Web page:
A review of Tyga's most recent album.
Fans have been anticipating Tyga's debut YMCMB album “Careless World: Rise Of The Last King” for awhile. It experienced several delays, and almost didn't make it on store shelves because of an uncleared sample. Whatever delays may have affected the album, it's out now and it's still doing numbers, although lower than expected (around 64k, instead of the projected 70-80k), probably because of its delay on hitting retail stores.
Tyga's album does exactly what it should, it shows Tyga's growth as an artist, it shows diversity not only in beats but in lyrics. Sometimes we hear a mixtape and think that it's album-quality, but for Tyga his mixtapes were simply warming us up, as they should.
Tyga's album starts off strong with the title track “Careless World,” definitely one of the best tracks off the album. It breaks down half-way through but keeps the same feeling. “Careless World” moves smoothly into another favourite, “Lil Homie,” which has a jazz-inspired beat that is filled with horns, and features Pharrell on the hook.
For those worried that Tyga's album would be filled with “Rack City” beats and lyrics, it's not. T-raw shows that his voice can work well over a variety of different beats, not only the simplistic, “Rack City” kind. We get the usual money, cars and bitches talk, but we also get some emotional content from the rapper. On “Do It All,” we hear some vulnerability from Tyga, taking a page from Drake, as Tyga spits, “wonderin', who she with, maybe should I call (don't be desperate man), this ain't no tag-your-it, hide-n-seek shit, reality just kicked in, I lost one, and now she's winnin'.”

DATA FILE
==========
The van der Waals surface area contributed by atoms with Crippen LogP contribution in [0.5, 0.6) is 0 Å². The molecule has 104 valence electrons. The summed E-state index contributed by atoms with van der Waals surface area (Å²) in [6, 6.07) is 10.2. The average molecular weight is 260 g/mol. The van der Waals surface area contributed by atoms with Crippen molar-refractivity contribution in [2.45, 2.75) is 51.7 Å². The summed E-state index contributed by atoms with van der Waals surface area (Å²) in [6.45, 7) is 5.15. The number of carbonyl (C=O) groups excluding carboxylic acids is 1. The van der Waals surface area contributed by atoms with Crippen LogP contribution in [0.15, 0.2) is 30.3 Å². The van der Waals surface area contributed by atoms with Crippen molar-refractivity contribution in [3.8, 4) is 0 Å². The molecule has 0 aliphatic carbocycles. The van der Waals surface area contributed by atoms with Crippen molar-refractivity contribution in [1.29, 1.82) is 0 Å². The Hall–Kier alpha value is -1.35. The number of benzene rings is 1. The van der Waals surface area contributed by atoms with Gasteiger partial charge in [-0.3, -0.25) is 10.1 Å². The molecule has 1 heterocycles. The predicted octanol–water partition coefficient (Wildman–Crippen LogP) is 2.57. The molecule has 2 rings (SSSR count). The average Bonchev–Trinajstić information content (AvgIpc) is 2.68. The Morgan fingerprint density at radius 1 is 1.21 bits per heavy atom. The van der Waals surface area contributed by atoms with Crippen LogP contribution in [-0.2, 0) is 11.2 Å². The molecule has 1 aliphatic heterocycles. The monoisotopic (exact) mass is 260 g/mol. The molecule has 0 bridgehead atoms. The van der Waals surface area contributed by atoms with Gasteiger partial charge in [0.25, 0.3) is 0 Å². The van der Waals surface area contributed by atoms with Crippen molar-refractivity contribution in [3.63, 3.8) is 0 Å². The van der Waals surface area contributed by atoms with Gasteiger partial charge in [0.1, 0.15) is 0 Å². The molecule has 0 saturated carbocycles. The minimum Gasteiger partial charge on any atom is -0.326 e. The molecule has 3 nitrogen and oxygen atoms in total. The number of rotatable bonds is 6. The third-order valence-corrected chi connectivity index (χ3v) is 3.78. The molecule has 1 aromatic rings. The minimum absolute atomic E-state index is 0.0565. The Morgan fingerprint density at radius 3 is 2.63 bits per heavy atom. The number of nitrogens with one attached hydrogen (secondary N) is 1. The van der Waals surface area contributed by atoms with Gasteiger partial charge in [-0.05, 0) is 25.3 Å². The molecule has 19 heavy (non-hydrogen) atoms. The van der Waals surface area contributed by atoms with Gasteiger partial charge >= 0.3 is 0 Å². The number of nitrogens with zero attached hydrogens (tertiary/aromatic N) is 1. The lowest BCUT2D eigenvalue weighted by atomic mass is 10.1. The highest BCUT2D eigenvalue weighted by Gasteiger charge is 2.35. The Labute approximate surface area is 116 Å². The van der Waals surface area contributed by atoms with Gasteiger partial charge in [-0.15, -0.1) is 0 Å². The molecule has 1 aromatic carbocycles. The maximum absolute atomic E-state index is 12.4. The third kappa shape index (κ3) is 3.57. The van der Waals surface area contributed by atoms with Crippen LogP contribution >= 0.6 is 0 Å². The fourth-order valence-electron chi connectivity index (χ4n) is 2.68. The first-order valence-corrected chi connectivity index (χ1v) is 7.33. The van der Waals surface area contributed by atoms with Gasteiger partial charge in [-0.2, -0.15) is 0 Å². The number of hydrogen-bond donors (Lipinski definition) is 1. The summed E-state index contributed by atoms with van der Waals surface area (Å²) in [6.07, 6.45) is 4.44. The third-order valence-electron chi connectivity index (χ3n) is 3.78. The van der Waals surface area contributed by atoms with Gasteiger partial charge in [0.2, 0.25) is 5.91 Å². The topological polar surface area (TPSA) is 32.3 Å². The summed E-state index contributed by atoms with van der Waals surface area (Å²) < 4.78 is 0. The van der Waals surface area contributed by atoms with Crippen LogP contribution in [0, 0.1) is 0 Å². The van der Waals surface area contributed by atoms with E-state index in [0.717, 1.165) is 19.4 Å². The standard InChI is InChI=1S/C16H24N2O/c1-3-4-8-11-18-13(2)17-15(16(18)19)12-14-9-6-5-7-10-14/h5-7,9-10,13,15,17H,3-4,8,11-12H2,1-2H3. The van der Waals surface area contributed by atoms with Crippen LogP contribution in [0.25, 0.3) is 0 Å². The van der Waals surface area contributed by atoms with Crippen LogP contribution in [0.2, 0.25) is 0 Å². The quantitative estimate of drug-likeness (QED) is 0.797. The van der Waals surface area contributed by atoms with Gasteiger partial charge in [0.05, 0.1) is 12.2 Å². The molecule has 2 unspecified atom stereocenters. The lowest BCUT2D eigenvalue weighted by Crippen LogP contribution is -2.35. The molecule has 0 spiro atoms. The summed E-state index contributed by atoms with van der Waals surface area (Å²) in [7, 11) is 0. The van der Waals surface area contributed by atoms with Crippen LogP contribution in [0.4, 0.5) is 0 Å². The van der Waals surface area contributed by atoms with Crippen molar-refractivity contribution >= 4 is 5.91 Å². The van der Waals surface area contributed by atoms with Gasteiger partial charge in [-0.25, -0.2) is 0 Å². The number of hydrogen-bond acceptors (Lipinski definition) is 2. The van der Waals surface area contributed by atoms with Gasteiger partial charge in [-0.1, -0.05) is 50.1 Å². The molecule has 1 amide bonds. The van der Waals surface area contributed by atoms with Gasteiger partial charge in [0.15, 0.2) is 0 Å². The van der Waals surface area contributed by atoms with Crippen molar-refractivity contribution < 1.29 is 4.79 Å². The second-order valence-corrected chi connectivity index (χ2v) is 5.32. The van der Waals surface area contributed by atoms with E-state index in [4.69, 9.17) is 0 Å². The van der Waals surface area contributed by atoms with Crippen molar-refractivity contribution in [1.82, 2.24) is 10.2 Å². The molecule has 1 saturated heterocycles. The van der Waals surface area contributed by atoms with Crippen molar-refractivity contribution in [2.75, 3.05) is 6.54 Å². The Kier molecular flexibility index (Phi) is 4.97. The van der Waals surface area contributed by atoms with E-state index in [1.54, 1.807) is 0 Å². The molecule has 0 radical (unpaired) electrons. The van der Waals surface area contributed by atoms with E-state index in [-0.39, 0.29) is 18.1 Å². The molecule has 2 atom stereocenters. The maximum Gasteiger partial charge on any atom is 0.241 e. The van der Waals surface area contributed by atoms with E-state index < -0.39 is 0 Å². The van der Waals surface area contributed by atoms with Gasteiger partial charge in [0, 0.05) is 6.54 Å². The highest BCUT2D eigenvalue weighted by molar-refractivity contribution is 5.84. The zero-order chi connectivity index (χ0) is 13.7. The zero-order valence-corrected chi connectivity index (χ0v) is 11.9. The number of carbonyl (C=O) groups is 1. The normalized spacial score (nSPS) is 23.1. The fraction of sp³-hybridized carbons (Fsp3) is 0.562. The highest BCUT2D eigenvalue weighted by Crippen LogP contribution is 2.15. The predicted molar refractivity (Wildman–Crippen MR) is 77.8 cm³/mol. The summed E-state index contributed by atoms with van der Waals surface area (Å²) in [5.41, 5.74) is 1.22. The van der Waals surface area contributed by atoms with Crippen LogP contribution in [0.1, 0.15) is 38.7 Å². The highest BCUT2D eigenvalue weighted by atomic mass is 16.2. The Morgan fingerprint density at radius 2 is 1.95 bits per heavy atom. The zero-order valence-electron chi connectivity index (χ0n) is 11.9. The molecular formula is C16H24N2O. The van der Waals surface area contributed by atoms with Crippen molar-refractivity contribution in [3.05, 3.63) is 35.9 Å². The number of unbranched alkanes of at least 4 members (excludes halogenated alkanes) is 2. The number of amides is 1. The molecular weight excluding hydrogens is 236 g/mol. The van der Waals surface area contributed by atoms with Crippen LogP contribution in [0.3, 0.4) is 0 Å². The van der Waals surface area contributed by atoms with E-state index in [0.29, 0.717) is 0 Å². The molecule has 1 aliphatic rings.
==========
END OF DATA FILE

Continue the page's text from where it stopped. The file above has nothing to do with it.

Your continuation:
For the most part Tyga's features work well with him. J. Cole kind of overshadows him on “Let It Show,” just because of Cole's adeptness with words, but Tyga still holds his own. The T-Pain feature on “Celebration,” is annoying and that's one song I could do without. Of course, there's the Wale & Nas featured “Kings And Queens,” but I think that track was hyped up and left me slightly disappointed.
Tyga ventures into the new-sounding rap realm with his album, and he does it well. He has some radio-friendly tracks (“For The Fame” Feat. Chris Brown & Wynter Gordon), some bangers (“Potty Mouth” Feat. Busta Rhymes), and some smooth jams (“This Is Like” Feat. Robin Thicke). He shows a lot of growth since his mixtape days, let's hope he continues down this path. If you haven't copped it yet, head to iTunes.